You can use any vegetables you desire (for this recipe, we use beets). As a vegetarian, this recipe provides the protein, essential minerals, dietary fiber, and iron that are usually tough to get. Plus, it’s just so darn tasty!

It’s a few nights before my race. My husband and I are about to dig into this great dish with a big heapful of rice to make sure we get enough carbs and complete proteins before the run (spoiler alert: see my next post tomorrow about pre-run strategies!). Bon Appetit!

Questions? Find us here, here, or here on social media. As always, drop us a note on our Contact page and remember…

 

Beetroot Koottu
Prep Time
10 mins
Cook Time
30 mins
Total Time
40 mins
 
Vegetable and dal stew packed with nutrients and protein. To be eaten with rice or roti.
Servings: 4 people
Ingredients
  • Beetroot - 1 medium size - 2 cups chopped
  • Moong dal - ½ cup
  • Turmeric - ¼ tsp
  • Brown or Coconut Sugar - 1 tsp
  • Salt as needed
For grinding into a paste:
  • Grated Coconut - ½ cup
  • Red Chili - 3
  • Chenna Dal - 1 tablespoon
  • Urad Dal - 1 tablespoon
  • Cumin Seeds - 1 tsp
  • Asafoetida - a pinch
For Tempering:
  • Mustard Seeds - ½ tsp
  • Urad Dal - ½ tsp
  • Vegetable Oil - 3 tsp
  • Curry Leaves - 8 to 10
Instructions
  1. Wash and soak moong dal in warm water for an hour. Drain the dal in a colander and keep aside.
  2. Peel the beetroot. Chop them into small ¼” cubes.
  3. In a medium saucepan, add 2 cups of water and bring to boil. Turn down to medium heat and add the moong dal, beetroot and turmeric. Cover the saucepan partially with a lid to prevent boiling over. Cook for about 10 to 15 minutes until dal is cooked and beetroot is soft.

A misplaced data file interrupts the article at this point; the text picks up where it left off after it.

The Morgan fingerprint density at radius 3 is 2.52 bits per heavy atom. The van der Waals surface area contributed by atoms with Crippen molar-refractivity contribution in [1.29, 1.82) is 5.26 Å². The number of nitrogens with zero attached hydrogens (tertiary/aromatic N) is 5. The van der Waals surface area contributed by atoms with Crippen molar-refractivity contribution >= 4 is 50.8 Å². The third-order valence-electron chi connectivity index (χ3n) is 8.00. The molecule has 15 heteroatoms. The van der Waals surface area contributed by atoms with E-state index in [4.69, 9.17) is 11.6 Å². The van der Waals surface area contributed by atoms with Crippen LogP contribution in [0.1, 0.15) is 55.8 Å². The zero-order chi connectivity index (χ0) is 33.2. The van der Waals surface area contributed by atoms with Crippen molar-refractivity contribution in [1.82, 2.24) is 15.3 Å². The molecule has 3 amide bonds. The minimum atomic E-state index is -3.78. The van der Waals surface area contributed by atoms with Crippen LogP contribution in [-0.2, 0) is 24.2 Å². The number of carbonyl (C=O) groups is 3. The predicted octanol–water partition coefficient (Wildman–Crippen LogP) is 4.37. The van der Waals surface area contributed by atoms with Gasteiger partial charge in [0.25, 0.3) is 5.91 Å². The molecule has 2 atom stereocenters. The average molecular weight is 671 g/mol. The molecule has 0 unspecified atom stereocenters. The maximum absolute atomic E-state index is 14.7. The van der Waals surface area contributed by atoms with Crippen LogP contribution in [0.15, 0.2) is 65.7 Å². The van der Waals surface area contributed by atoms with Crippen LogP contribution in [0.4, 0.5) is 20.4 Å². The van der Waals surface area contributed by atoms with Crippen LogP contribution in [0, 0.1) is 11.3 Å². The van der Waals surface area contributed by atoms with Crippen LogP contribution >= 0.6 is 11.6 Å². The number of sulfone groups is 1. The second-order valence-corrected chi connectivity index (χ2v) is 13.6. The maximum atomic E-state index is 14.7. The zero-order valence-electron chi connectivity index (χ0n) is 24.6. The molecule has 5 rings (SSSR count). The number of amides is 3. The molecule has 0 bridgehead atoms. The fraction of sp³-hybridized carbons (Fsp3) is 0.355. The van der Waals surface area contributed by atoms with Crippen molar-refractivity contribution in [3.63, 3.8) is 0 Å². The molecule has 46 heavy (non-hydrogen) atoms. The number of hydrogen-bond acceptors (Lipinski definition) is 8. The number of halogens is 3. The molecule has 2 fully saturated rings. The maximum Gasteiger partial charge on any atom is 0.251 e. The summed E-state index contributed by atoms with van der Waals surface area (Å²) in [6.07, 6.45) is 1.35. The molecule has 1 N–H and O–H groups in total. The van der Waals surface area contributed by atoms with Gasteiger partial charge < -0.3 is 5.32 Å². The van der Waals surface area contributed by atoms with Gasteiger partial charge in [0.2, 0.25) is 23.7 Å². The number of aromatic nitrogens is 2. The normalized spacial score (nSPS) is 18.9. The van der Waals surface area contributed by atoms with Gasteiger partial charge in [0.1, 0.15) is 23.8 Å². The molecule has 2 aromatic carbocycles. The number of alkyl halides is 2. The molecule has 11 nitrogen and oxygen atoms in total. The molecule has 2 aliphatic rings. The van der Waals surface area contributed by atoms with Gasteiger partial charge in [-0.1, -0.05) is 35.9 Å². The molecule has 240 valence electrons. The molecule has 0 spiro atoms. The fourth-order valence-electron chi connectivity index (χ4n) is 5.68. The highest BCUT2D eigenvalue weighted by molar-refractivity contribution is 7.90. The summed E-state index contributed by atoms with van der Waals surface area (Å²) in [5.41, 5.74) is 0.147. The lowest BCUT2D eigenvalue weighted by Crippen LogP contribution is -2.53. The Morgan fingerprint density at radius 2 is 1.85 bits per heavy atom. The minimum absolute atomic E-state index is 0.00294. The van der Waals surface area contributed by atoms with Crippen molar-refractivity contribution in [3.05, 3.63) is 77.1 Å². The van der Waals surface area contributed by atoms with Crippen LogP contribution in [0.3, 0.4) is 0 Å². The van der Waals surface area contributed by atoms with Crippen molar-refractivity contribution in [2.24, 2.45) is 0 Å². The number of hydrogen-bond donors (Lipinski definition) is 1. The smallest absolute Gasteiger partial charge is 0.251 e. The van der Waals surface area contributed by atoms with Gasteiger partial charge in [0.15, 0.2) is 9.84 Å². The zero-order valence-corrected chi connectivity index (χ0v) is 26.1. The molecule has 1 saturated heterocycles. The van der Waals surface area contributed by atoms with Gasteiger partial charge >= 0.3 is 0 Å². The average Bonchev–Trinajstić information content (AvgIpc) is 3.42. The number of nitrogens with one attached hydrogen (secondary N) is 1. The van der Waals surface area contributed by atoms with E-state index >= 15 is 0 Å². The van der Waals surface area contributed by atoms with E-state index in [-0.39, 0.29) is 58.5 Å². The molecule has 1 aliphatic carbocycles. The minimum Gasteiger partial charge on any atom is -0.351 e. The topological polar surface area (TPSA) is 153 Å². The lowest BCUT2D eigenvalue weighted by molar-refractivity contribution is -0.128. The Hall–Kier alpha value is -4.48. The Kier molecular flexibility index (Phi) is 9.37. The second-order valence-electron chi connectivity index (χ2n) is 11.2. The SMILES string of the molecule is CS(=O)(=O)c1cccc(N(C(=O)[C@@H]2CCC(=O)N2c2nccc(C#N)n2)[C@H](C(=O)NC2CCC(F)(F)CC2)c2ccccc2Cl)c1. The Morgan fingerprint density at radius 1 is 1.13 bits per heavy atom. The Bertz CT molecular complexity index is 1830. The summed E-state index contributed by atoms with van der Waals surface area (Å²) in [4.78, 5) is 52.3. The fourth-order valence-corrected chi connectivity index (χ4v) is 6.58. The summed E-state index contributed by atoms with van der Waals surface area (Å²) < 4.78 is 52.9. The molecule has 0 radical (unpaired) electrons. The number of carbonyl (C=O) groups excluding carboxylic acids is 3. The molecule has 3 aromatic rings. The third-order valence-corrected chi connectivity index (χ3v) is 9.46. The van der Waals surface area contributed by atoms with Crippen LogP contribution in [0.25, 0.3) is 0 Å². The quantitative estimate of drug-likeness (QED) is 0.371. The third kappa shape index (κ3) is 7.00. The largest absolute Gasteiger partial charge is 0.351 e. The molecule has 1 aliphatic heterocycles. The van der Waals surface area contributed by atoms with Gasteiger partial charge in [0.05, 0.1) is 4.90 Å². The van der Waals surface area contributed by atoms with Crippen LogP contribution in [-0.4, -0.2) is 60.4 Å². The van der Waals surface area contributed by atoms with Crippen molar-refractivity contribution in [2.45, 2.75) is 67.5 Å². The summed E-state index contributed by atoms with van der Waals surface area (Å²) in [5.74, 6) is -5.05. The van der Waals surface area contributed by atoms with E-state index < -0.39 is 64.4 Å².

4. Heat 1 tsp of oil in a small frypan. Add red chili and chenna dal and roast until dal turns golden, and transfer to a bowl.
  5. Heat ½ to 1 tsp of oil, add urad dal and roast until golden. Turn the stove off. Add cumin seeds and asafoetida to the dal while the pan is still hot, mix well, and transfer them to the bowl with the red chili and chenna dal.
  6. In a mixer, grind the dal-chili mixture with the grated coconut and water until it becomes a smooth paste. Be cautious while adding water so the paste does not get too watery. Remember the consistency of this dish should be like stew.
  7. Mix together the dal-chili paste, beets, moong dal and sugar in the saucepan. Season with salt and cook on medium flame for about 5 minutes.
  8. Prepare the tempering. Heat 1 tsp of oil in the small frypan. Add mustard seeds and close the pan with a lid. When the mustard seeds stop spluttering, add urad dal and fry on a medium flame until golden. Add curry leaves and turn the stove off.
  9. Pour the tempering into the vegetable-dal mixture.
Recipe Notes

Always roast or fry dal on medium flame so the dal is roasted all the way through. Roasting or frying on high heat will cause the dal to turn golden too quickly and the dal will not be roasted all the way through.

 

If using frozen coconut, bring it to room temperature before grinding. You can microwave the frozen packet for 30 seconds to soften, then scoop out the desired amount and microwave again for another 30 seconds.

 

Comments

comments



Leave a Reply

Your email address will not be published. Required fields are marked *